In Allen v. County of Lake, the United States District Court for the Northern District of California recently issued an order granting plaintiff’s motion for a preliminary injunction prohibiting abatement actions against medical marijuana cultivators.
In July of this year, Lake County Ordinance No. 2997 (“ordinance”) took effect. This ordinance regulates medical marijuana cultivation within Lake County California. Specifically, ordinance prohibits any growing of marijuana on vacant parcels of land, any growing on parcels that are one acre or less, growing more than six mature plants or 12 immature plants on parcels larger than one acre outside of local growth boundary, and using more than 100 square feet of indoor space to grow marijuana.
According to court papers, in August of this year, police officers from various state and local agencies conducted no less than seven searches of medical marijuana patients’ homes without obtaining warrants. Marijuana plants were seized during some of these searches without any warrants being issued by a judge or magistrate.
In at least one of these seizures, plaintiff’s husband told police that he wanted to see a warrant but was told that he would be arrested if he did not cooperate. If the medical marijuana patient was not home, police would break locks and gates to enter the property. The police would complete the search, take the seized items, and leave an abatement note that referenced the ordinance.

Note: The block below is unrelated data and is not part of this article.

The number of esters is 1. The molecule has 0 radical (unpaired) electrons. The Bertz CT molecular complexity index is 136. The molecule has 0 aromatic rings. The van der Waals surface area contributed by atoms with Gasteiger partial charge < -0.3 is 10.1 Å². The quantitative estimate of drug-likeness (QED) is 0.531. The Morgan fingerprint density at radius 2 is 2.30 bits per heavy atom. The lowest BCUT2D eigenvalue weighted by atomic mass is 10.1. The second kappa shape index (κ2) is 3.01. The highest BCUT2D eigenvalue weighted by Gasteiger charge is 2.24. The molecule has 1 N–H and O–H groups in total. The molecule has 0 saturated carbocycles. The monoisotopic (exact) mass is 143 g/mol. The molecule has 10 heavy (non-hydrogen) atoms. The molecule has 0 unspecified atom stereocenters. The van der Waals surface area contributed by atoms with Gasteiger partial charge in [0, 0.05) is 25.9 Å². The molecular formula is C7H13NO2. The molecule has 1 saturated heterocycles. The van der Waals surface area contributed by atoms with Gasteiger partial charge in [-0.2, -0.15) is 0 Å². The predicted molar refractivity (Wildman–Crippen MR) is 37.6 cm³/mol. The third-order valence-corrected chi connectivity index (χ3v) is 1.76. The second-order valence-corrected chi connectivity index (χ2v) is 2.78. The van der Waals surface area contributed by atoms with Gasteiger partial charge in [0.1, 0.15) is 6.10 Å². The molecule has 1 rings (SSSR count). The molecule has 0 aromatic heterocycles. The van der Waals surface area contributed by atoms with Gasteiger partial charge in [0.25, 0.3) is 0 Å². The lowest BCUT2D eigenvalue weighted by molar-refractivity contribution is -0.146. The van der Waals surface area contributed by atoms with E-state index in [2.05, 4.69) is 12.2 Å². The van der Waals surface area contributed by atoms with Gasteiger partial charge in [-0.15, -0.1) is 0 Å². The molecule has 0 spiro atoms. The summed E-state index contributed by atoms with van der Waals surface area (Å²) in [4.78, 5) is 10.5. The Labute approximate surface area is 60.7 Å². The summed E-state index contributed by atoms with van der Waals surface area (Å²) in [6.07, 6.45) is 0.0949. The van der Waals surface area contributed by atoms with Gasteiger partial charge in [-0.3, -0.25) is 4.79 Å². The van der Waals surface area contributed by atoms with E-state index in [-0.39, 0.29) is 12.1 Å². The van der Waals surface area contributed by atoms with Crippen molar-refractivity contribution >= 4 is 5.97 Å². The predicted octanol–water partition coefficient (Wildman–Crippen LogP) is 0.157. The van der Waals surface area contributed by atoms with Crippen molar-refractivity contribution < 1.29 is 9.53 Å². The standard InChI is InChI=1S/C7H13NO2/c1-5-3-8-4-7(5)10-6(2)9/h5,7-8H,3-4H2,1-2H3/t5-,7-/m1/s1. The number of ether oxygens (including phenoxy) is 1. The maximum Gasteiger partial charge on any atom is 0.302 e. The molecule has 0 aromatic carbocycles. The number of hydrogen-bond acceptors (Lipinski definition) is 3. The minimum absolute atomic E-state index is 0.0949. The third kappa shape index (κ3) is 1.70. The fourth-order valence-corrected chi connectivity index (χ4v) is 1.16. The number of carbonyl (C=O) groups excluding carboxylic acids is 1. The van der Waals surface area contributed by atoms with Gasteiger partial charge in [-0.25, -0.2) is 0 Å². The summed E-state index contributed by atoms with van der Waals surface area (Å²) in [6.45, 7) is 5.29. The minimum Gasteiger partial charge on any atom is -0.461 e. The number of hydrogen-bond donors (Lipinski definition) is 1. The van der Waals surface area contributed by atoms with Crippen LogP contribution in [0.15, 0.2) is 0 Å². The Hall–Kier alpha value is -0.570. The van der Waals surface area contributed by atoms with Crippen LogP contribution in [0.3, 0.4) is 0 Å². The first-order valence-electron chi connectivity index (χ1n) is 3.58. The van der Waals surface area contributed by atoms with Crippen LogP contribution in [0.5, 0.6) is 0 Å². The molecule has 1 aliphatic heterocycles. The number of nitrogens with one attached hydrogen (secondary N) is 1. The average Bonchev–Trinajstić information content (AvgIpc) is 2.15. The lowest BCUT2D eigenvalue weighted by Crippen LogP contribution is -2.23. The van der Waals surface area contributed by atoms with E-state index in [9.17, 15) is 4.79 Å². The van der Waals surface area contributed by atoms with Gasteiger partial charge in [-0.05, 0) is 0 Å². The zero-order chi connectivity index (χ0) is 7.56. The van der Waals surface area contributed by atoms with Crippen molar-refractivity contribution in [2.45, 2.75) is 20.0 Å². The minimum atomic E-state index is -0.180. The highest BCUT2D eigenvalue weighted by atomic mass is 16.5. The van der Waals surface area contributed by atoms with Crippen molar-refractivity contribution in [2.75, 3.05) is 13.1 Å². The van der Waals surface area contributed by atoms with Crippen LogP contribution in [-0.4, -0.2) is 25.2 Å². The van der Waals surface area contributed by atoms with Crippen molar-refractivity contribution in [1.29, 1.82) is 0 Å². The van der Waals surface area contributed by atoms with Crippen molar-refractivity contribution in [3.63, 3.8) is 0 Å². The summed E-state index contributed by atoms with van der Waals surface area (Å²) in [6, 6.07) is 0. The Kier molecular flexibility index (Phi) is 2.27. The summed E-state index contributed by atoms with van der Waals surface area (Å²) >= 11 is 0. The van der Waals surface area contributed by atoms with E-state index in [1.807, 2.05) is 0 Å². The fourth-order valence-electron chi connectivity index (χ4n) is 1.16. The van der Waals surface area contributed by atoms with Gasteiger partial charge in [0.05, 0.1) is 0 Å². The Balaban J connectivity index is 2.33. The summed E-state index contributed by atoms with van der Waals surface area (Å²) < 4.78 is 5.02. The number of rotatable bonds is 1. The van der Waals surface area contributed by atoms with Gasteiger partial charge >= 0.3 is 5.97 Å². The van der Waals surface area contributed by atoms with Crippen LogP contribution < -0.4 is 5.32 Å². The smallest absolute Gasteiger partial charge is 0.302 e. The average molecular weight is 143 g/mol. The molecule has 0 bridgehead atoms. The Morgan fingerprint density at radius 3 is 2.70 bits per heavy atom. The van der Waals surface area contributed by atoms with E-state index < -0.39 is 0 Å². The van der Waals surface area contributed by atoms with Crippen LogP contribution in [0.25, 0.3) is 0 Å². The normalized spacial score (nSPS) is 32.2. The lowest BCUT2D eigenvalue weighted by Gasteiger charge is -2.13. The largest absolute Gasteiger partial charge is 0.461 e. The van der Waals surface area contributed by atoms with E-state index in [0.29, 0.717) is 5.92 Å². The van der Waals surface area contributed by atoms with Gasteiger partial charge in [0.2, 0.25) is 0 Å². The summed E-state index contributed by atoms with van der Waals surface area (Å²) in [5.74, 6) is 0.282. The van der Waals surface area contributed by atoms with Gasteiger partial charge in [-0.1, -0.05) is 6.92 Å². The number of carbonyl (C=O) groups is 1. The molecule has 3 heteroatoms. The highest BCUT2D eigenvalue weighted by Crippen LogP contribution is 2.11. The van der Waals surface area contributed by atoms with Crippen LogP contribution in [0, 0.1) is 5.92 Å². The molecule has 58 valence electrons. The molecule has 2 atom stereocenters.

Plaintiffs first filed a motion for a Temporary Restraining Order (TRO). As our Orange County attorneys that represent medical marijuana cultivators can explain, a TRO is a motion filed by one party (without the other party present normally) that is asking a court to immediately stop the other party from taking a particular action. TROs are very seldom granted, because there is a requirement to show immediate and irreparable harm.
Even if a TRO is denied, plaintiffs can move for a preliminary injunction (PI), which is granted after notice and a hearing. In Allen, the TRO was denied, and the court looked at the merits of granting a TRO. The court found that a PI should be granted because it was likely that the ordinance would be declared unconstitutional.
The Fourth Amendment to the United States Constitution and its progeny of cases states that a warrantless search and seizure is presumed unconstitutional absent a showing of exigent circumstances, consent, or that the items seized were in open fields.
Exigent circumstances means that there is such a compelling need to conduct a warrantless search and seizure that it would be unreasonable to require officers to first obtain a warrant. Here, there was not showing of exigent circumstances. There was no immediate threat of public harm or that evidence would be destroyed.
The court further found that California law supports the U.S. Constitutional protections through cases such as Leppo v. City of Petaluma. The court also found that there was clearly no showing that the parties consented to a warrantless search. It should be noted that if the police ask to search your home or car, you can say no and refuse to provide consent of a warrantless search, even though the police will not inform you of this right.
For obvious reasons, the open fields exception does not apply to this case, as the marijuana was in plaintiffs’ homes.
The Los Angeles CANNABIS LAW Group represents growers, dispensaries, collectives, patients and those facing marijuana charges. Call us at 714-937-2050.
Allen v. County of Lake, October 14, 2014, United States District Court for the District of Northern California
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Cannabiz May Finally Be Able to Use the U.S. Banking System, February 13, 2014, Los Angeles Marijuana Lawyer Blog